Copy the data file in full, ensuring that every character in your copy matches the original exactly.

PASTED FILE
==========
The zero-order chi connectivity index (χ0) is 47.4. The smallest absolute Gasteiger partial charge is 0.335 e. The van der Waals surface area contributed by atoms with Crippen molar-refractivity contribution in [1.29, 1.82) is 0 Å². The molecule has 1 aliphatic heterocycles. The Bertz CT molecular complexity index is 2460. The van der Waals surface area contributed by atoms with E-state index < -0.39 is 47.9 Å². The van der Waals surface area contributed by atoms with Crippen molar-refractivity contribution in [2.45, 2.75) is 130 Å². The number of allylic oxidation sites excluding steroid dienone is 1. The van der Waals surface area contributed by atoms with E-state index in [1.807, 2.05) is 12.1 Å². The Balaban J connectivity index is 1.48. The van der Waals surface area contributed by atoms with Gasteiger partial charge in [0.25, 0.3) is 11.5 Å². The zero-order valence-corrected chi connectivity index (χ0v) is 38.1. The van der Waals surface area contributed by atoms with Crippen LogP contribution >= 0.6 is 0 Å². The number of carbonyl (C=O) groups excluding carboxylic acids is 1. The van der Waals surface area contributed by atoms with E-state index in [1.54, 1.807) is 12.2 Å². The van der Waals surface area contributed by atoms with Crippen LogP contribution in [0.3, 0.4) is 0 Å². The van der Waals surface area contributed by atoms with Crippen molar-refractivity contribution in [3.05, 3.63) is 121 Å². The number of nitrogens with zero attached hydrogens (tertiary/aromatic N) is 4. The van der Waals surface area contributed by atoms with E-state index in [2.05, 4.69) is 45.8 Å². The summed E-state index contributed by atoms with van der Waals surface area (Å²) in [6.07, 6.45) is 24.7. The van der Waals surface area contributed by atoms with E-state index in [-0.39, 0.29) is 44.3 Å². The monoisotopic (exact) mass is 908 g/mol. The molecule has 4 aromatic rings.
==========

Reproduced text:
The zero-order chi connectivity index (χ0) is 47.4. The smallest absolute Gasteiger partial charge is 0.335 e. The van der Waals surface area contributed by atoms with Crippen molar-refractivity contribution in [1.29, 1.82) is 0 Å². The molecule has 1 aliphatic heterocycles. The Bertz CT molecular complexity index is 2460. The van der Waals surface area contributed by atoms with E-state index < -0.39 is 47.9 Å². The van der Waals surface area contributed by atoms with Crippen molar-refractivity contribution in [2.45, 2.75) is 130 Å². The number of allylic oxidation sites excluding steroid dienone is 1. The van der Waals surface area contributed by atoms with E-state index in [1.807, 2.05) is 12.1 Å². The Balaban J connectivity index is 1.48. The van der Waals surface area contributed by atoms with Gasteiger partial charge in [0.25, 0.3) is 11.5 Å². The zero-order valence-corrected chi connectivity index (χ0v) is 38.1. The van der Waals surface area contributed by atoms with Crippen LogP contribution >= 0.6 is 0 Å². The number of carbonyl (C=O) groups excluding carboxylic acids is 1. The van der Waals surface area contributed by atoms with E-state index in [1.54, 1.807) is 12.2 Å². The van der Waals surface area contributed by atoms with Crippen LogP contribution in [0.3, 0.4) is 0 Å². The van der Waals surface area contributed by atoms with Crippen molar-refractivity contribution in [3.05, 3.63) is 121 Å². The number of nitrogens with zero attached hydrogens (tertiary/aromatic N) is 4. The van der Waals surface area contributed by atoms with E-state index in [2.05, 4.69) is 45.8 Å². The summed E-state index contributed by atoms with van der Waals surface area (Å²) in [6.07, 6.45) is 24.7. The van der Waals surface area contributed by atoms with E-state index in [-0.39, 0.29) is 44.3 Å². The monoisotopic (exact) mass is 908 g/mol. The molecule has 4 aromatic rings.